Good things come in threes, they say.
After breaking two records in 2020, Invader is making his comeback at Artcurial on 5 July in the Urban & Pop Contemporary Art sale. A masterpiece from Invader’s body of work, the Rubik Dalaï-Lama is composed of some 225 Rubik’s Cubes and is estimated to fetch between 300 000 and 400 000 €. It is an ode to the spirituality and philosophy of life inherent in the practice of Buddhism, values that became important to the artist during journeys to Nepal and Bhutan.
PARIS– On 5 July, in the Urban & Pop Contemporary Art sale, Artcurial will offer key pieces of Urban Art by some of the most important artists in this field. Starring in this sale will be the Rubik Dalaï-Lama by Invader, estimated at 300 000 – 400 000 €.
In 2020, the record for Rubik’s Cube works by Invader was broken twice by Artcurial, firstly for the Rubik Mona Lisa, which sold for 480 200 € including premium in February, followed by Rubik Space which made 492 600 € including premium in December. The artist now makes an exciting return to the auction house this month.
In 2004, Invader’s work evolved in a new direction with the birth of « Rubikcubisme », a fusion of Rubik’s Cubes with the 20th century artistic movement cubism. The Rubik’s Cube became the sole medium used to create these works of art.
Rubik Dalaï-Lama, a piece created in 2008, is an ode to the spirituality and the inner journey that Buddhism invites us to take. The Dalai Lama is considered by Buddhists to be the physical reincarnation of the bodhisattva of compassion, presiding over the intentions of the Tibetan people to represent and protect them.
Invader is particularly receptive to Buddhism and is interested by certain aspects including meditation and control of the mind. He has, in fact, taken his art and his Space Invaders to Asian countries that have inspired him, such as Bhutan, where he spent time with monks, Nepal, India and Thailand.
Invader and « Rubikcubisme »
Fascinated by the infinite possibilities of mosaics and pixels, Invader began exploring a new creative medium for his art in 2004 : the Rubik’s Cube. It was the first time that these magical little 3D puzzles, one of the best-selling toys in the world, had been used to make art. He launched the « Rubikcubisme » movement and « tableaux-objets » as he calls them.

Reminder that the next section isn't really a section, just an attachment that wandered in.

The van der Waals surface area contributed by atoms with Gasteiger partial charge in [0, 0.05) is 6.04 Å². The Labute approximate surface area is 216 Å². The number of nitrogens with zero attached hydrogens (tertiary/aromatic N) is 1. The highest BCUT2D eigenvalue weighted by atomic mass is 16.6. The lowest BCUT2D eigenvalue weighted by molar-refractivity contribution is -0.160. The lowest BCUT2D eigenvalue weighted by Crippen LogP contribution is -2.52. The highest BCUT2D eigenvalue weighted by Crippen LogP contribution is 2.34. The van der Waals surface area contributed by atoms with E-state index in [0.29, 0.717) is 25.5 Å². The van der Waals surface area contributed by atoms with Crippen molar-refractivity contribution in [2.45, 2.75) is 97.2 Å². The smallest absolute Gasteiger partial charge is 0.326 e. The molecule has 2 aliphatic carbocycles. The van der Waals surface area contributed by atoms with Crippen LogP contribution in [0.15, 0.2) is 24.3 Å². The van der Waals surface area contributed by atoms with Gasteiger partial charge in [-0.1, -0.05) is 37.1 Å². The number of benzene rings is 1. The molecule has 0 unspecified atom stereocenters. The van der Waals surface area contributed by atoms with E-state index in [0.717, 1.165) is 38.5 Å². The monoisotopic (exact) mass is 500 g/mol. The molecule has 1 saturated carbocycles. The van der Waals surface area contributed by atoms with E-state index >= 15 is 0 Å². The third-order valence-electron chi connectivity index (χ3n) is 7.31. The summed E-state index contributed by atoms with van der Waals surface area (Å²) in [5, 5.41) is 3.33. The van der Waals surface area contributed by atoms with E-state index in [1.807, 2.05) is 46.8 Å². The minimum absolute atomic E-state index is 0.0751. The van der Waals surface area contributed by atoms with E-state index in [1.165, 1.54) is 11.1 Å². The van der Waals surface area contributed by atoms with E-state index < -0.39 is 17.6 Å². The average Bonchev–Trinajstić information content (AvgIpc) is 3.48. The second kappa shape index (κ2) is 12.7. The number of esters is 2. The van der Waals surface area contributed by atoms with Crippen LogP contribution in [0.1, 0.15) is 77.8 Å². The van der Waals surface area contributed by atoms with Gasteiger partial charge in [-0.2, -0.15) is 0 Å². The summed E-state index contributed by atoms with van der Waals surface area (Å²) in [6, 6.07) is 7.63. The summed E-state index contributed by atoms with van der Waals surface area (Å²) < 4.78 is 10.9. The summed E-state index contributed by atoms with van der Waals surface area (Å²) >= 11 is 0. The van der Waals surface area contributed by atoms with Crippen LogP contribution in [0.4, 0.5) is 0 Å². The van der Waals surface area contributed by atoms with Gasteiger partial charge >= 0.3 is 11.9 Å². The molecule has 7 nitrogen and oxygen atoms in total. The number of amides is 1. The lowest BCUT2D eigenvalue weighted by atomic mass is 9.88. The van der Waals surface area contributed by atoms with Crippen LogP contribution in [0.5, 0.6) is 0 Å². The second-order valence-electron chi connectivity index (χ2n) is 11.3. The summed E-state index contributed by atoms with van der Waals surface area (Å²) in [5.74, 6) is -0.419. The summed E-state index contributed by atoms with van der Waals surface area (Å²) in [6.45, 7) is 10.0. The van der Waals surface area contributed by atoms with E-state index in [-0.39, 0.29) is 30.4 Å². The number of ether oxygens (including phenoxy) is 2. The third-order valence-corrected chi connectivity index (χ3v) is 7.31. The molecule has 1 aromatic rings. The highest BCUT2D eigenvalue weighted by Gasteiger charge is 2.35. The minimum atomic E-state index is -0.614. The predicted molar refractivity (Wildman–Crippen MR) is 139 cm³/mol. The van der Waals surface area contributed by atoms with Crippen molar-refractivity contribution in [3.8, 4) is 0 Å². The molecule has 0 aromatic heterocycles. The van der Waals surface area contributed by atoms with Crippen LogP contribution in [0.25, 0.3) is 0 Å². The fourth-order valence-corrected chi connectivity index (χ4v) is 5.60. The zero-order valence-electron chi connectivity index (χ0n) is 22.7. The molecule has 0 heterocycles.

While in this experimentation phase, Invader reinterpreted Mona Lisa by De Vinci: Rubik Mona Lisa,which became the first piece in a new series revisiting some of the most important paintings in the history of art: the « Rubik Master Pieces ». Some of the most striking pieces include Rubik Jacquet in reference to Déjeuner sur l’Herbe by Alain Jacquet, created in 2007 and Rubik Origine (2007), which echoes Origine du Monde by Gustave Courbet. Since 2005, there have been numerous exhibitions dedicated to Invader’s Rubik’s Cube works in France.
« Rubikcubisme is close to Op Art. To look at a piece, you need to stand back. From up close, the image is nothing more than a jumble of cubes and colours, and it is only when you move backwards that the face appears. The further you move away from the picture, the clearer is gets. »
Space Invader for Paris Art, 2007.
The Rubik Dalaï-Lama
This work of art reflects Invader’s interest in the spirituality and practice of Tibetan Buddhism. As Invader explained to ArtAround: « I have always been interested in the spiritual aspect and philosophy of life inherent in Buddhist practice. »
In addition to re-interpreting great masterpieces such as Rubik Mona Lisa and Rubik Origine and his ten favourite album covers in the series Rubik Low Fidelity, Invader also turned his attention to some of the big personalities in the world, « good men » and « bad men » that appear in the collective unconscious, such as the Dalai Lama, the incarnation of the Bodhisattva of Compassion. The mysterious artist saw his interest in Buddhism grow following a trip to Kathmandu in Nepal where he met with Tibetan refugees. In his Rubik’s Cube portrait, Invader represents Tenzin Gyatso, recognised at the age of two as the reincarnation of the 13th Dalai Lama who became the 14th Dalai Lama on 17 November 1950. He was awarded the Nobel Peace Prize in 1989 for his peaceful campaign to free Tibet and gain China’s recognition of the Tibetan people. Touring around the world, Tenzin Gyatso has acquired an international status and is a respected speaker on a range of religious and secular issues.
The Dalai Lama, incarnation of the Bodhisattva of Compassion, on his own trajectory to achieve enlightenment and become a Buddha, has chosen to renounce this journey to help mankind achieve nirvana. He is a lama, in other words a Buddhist sage, whose wisdom is as great as the ocean, or dalai in Mongolian.
From Friday 2 to Sunday 4 July 2021
Monday 5 July 2021 – 14.00
Rond-Point des Champs-Elysées
75008 Paris, France